Clients' Perception, Extent of Adoption, and Level of Satisfaction With Multi-Platform Advertising Media Strategies (MuPAMS): Among Business Organisations in Ibadan, South-Western Nigeria

Clients' Perception, Extent of Adoption, and Level of Satisfaction With Multi-Platform Advertising Media Strategies (MuPAMS): Among Business Organisations in Ibadan, South-Western Nigeria

Adekunle Olusola Otunla, Oloruntobiloba T. Olatunji
DOI: 10.4018/978-1-5225-7116-2.ch024
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Nigeria is becoming a global player in the business economy of Africa. Ibadan comes next to Lagos being the commercial hub of Nigeria; with high concentration of advertising and sales promotion and patronages This study investigates clients' perception, adoption and satisfaction with multi-platform advertising media strategies (MuPAMS) among business organisations in Ibadan, South-Western Nigeria. Ex-post facto research design was adopted, data was gathered using Multi-Platform Advertising Media Adoption Questionnaire (MuPAMAQ) (r = 0.86); and analysed descriptively. Findings revealed that majority of business organisations in Ibadan attached high importance to flier (57.7%), television (47.7%) and social media (47.4%). Thus, best promotion platforms were flier (84.6%) and social media (57.4%). Majority (69.3%) indicated very low satisfaction with the advertising agency services of which only 33.3% made quarterly requests per year. Adoption of multiple advertising platforms was recommended among media practitioners in Nigeria, to provide clients with a wide range of options and alternatives.
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Among the Africans, the concept of advertising of goods, services and propagation of cultural ideas using traditional African methods and approaches emerged with the use of Town Criers and oral-tradition respectively. In Nigeria for instance, the earliest known places of information disseminations are; the Kings’ palaces, the village squares and market places. Town Criers who are directly responsible to the traditional stool as a palace staff are in turn serviceable to the community at large by engaging in verbally transmission of an arrays of information such as; urgent information and announcements in form of today’s advertisements on various issues such as; community meetings, forth-coming ceremonies and festivals, visits by important dignitaries, policy statements, warnings on impending disaster, including marriages, births, deaths, personalities and bargains. Ogbodoh (1990) noted apart from Town Criers other traditional advertising approaches include product hawking and displays of samples (especially raw food stuff, meat and games) at strategic places along the farm-walkways and around the markets. These two approaches are still being practiced till date among the rural dwellers that resides in various villages and hamlets in Nigeria.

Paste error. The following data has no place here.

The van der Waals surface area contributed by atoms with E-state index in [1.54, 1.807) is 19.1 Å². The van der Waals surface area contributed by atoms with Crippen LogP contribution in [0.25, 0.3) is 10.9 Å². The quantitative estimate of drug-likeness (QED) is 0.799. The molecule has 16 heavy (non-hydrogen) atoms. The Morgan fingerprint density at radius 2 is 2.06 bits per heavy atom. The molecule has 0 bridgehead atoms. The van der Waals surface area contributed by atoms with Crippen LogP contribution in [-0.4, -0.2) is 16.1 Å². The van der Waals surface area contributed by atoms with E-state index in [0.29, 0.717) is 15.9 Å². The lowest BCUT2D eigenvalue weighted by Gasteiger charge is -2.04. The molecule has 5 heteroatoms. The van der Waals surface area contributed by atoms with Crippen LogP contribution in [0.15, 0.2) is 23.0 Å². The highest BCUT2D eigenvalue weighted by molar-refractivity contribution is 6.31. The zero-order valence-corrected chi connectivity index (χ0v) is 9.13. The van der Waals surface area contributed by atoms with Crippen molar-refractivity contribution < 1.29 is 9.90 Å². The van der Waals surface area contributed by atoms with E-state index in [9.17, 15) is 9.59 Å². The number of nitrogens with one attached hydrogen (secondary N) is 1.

Modern day advertising practices started in Nigeria majorly by the colonial masters and their cronies and this continued until after Nigeria independence. The history of what could be termed as Western advertising practices could be traced to the invention of printing technology which great impacted on advertising globally. The first printing press in Nigeria was established in 1846 at Calabar, Eastern Nigeria by the Presbyterian Church and the first Nigerian newspaper dubbed ‘Iwe Irohin (Fun Awon Ara Egba Ati Yoruba)’ was established in December 1859 by Rev. Henry Townsend a foreign missionary to the Christian Missionary Society (C.M.S.) who had arrived Abeokuta much earlier on his mission assignment. Thus, the first newspaper advertisement in Nigeria appeared in ‘Iwe Irohin’ which contained information on cargo and shipping business. Thereafter, advertisements became regular column and content in early newspapers in Nigeria also the growth of printing technology birthed large posters mostly in black-and-white which pioneered outdoor advertising in Nigeria (APCON, 2000).

Further, APCON (2000) traced pioneering efforts in the advertising business and practice in Nigeria to the United Africa Company (UAC) formerly ‘The Royal Niger Company’ which established the West African Publicity Ltd. (WAP) in 1929 as the first advertising agency in Nigeria. The idea behind the establishment of WAP by UAC was to service the marketing and public relation and advertising support for the UAC business activities in Nigeria. However, the agency became notable as the father of modern advertising in Nigeria. There were opportunities in advertising businesses because of foreign interests and investments in the British colonies’ business environment penultimate to the Nigeria’s independence in 1960 Thus, use of outdoor advertising and cinematography (audiovisual media) became inevitable. Taking advantage of these scenarios, WAP under the major interest of UAC in 1959 established two other subsidiaries i.e. Afromedia (outdoor medium that pioneer outdoor advertising agency in Nigeria) and Pearl/Dean (motion pictures and cinematography). Furthermore, the West African Publicity Ltd. (WAP) later metamorphosed into a full-fledged advertising firm known as Lintas West Africa Ltd. in 1965. Lintas West Africa is the short form for ‘Lever International Advertising Service’ which belongs to the Unilever Group and was part of Lintas International until 1974 when the UAC sold off its interest to Nigerians as a result of the Indigenisation Decree promulgated in early 70s. Lintas is presently known as Lowe Lintas in Nigeria with some form of partnership with international advertising giants. Dughudje (1990) identified other big players in Nigerian advertising scene as Rosabel Advertising and Insight Communication that came as second generation of advertising agencies in Nigeria, Insight Communications Thereafter; numerous other agencies have emerged as home-breed companies.

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